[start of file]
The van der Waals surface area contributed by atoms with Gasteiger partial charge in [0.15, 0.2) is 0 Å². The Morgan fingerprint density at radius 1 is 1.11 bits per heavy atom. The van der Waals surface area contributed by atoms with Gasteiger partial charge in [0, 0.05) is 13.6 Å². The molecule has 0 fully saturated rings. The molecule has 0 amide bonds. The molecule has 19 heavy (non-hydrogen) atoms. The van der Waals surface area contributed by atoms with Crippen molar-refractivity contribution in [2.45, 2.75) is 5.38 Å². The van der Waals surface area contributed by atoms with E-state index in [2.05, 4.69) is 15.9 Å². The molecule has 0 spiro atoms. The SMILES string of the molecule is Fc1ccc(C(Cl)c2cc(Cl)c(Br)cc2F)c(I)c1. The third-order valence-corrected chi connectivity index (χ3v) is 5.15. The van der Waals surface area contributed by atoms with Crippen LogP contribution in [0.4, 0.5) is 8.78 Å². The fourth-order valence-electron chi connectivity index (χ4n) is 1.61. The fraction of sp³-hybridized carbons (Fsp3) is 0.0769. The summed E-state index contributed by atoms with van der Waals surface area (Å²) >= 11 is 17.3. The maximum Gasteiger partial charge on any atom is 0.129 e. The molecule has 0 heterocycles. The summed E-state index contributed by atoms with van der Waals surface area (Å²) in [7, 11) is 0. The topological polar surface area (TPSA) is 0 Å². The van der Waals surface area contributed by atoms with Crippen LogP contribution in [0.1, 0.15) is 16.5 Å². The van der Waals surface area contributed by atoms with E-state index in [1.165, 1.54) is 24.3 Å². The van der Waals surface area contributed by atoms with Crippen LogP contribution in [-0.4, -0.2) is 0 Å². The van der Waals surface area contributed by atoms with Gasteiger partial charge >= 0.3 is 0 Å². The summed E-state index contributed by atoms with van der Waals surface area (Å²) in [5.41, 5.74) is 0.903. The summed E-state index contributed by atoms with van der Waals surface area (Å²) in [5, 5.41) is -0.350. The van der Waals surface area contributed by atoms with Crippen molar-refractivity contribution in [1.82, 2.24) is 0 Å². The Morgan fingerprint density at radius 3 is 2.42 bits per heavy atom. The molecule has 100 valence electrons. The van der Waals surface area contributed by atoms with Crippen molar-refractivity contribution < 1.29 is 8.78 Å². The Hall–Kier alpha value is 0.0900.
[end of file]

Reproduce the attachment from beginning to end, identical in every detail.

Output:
The van der Waals surface area contributed by atoms with Gasteiger partial charge in [0.15, 0.2) is 0 Å². The Morgan fingerprint density at radius 1 is 1.11 bits per heavy atom. The van der Waals surface area contributed by atoms with Gasteiger partial charge in [0, 0.05) is 13.6 Å². The molecule has 0 fully saturated rings. The molecule has 0 amide bonds. The molecule has 19 heavy (non-hydrogen) atoms. The van der Waals surface area contributed by atoms with Crippen molar-refractivity contribution in [2.45, 2.75) is 5.38 Å². The van der Waals surface area contributed by atoms with E-state index in [2.05, 4.69) is 15.9 Å². The molecule has 0 spiro atoms. The SMILES string of the molecule is Fc1ccc(C(Cl)c2cc(Cl)c(Br)cc2F)c(I)c1. The third-order valence-corrected chi connectivity index (χ3v) is 5.15. The van der Waals surface area contributed by atoms with Crippen LogP contribution in [0.4, 0.5) is 8.78 Å². The fourth-order valence-electron chi connectivity index (χ4n) is 1.61. The fraction of sp³-hybridized carbons (Fsp3) is 0.0769. The summed E-state index contributed by atoms with van der Waals surface area (Å²) >= 11 is 17.3. The maximum Gasteiger partial charge on any atom is 0.129 e. The molecule has 0 heterocycles. The summed E-state index contributed by atoms with van der Waals surface area (Å²) in [7, 11) is 0. The topological polar surface area (TPSA) is 0 Å². The van der Waals surface area contributed by atoms with Crippen LogP contribution in [0.1, 0.15) is 16.5 Å². The van der Waals surface area contributed by atoms with E-state index in [1.165, 1.54) is 24.3 Å². The van der Waals surface area contributed by atoms with Crippen LogP contribution in [-0.4, -0.2) is 0 Å². The van der Waals surface area contributed by atoms with Gasteiger partial charge >= 0.3 is 0 Å². The summed E-state index contributed by atoms with van der Waals surface area (Å²) in [5.41, 5.74) is 0.903. The summed E-state index contributed by atoms with van der Waals surface area (Å²) in [5, 5.41) is -0.350. The van der Waals surface area contributed by atoms with Crippen molar-refractivity contribution in [1.82, 2.24) is 0 Å². The Morgan fingerprint density at radius 3 is 2.42 bits per heavy atom. The molecule has 100 valence electrons. The van der Waals surface area contributed by atoms with Crippen molar-refractivity contribution < 1.29 is 8.78 Å². The Hall–Kier alpha value is 0.0900.